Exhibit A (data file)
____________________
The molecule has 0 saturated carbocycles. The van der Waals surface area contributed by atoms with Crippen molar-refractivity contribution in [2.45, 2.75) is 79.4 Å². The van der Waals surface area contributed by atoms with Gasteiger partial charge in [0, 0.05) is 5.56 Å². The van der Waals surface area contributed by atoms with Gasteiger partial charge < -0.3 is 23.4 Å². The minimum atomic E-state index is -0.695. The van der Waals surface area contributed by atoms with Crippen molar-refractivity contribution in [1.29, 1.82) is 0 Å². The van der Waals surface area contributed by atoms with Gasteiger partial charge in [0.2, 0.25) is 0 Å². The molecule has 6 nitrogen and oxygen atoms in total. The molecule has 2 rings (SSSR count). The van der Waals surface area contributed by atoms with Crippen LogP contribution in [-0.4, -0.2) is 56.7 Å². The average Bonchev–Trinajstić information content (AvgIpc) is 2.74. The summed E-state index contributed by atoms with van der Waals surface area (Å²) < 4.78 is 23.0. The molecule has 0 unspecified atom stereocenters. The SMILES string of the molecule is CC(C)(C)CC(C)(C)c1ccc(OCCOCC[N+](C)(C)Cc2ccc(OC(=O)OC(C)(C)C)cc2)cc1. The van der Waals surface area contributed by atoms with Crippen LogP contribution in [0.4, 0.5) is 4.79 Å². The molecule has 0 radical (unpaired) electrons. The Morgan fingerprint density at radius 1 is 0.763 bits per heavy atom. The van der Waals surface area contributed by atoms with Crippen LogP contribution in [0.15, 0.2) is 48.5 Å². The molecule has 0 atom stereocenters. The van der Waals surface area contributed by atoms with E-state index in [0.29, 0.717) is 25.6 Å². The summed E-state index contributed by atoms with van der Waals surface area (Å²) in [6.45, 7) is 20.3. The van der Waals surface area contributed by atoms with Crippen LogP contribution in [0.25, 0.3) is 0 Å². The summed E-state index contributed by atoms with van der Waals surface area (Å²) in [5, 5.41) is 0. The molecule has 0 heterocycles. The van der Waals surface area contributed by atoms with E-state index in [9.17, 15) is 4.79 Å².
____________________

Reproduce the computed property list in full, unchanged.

The molecule has 0 saturated carbocycles. The van der Waals surface area contributed by atoms with Crippen molar-refractivity contribution in [2.45, 2.75) is 79.4 Å². The van der Waals surface area contributed by atoms with Gasteiger partial charge in [0, 0.05) is 5.56 Å². The van der Waals surface area contributed by atoms with Gasteiger partial charge < -0.3 is 23.4 Å². The minimum atomic E-state index is -0.695. The van der Waals surface area contributed by atoms with Crippen molar-refractivity contribution in [1.29, 1.82) is 0 Å². The van der Waals surface area contributed by atoms with Gasteiger partial charge in [0.2, 0.25) is 0 Å². The molecule has 6 nitrogen and oxygen atoms in total. The molecule has 2 rings (SSSR count). The van der Waals surface area contributed by atoms with Crippen LogP contribution in [-0.4, -0.2) is 56.7 Å². The average Bonchev–Trinajstić information content (AvgIpc) is 2.74. The summed E-state index contributed by atoms with van der Waals surface area (Å²) < 4.78 is 23.0. The molecule has 0 unspecified atom stereocenters. The SMILES string of the molecule is CC(C)(C)CC(C)(C)c1ccc(OCCOCC[N+](C)(C)Cc2ccc(OC(=O)OC(C)(C)C)cc2)cc1. The van der Waals surface area contributed by atoms with Crippen LogP contribution in [0.4, 0.5) is 4.79 Å². The molecule has 0 radical (unpaired) electrons. The Morgan fingerprint density at radius 1 is 0.763 bits per heavy atom. The van der Waals surface area contributed by atoms with Crippen LogP contribution in [0.15, 0.2) is 48.5 Å². The molecule has 0 atom stereocenters. The van der Waals surface area contributed by atoms with E-state index in [0.29, 0.717) is 25.6 Å². The summed E-state index contributed by atoms with van der Waals surface area (Å²) in [6.45, 7) is 20.3. The van der Waals surface area contributed by atoms with Crippen LogP contribution in [0.25, 0.3) is 0 Å². The summed E-state index contributed by atoms with van der Waals surface area (Å²) in [5, 5.41) is 0. The molecule has 0 heterocycles. The van der Waals surface area contributed by atoms with E-state index in [9.17, 15) is 4.79 Å².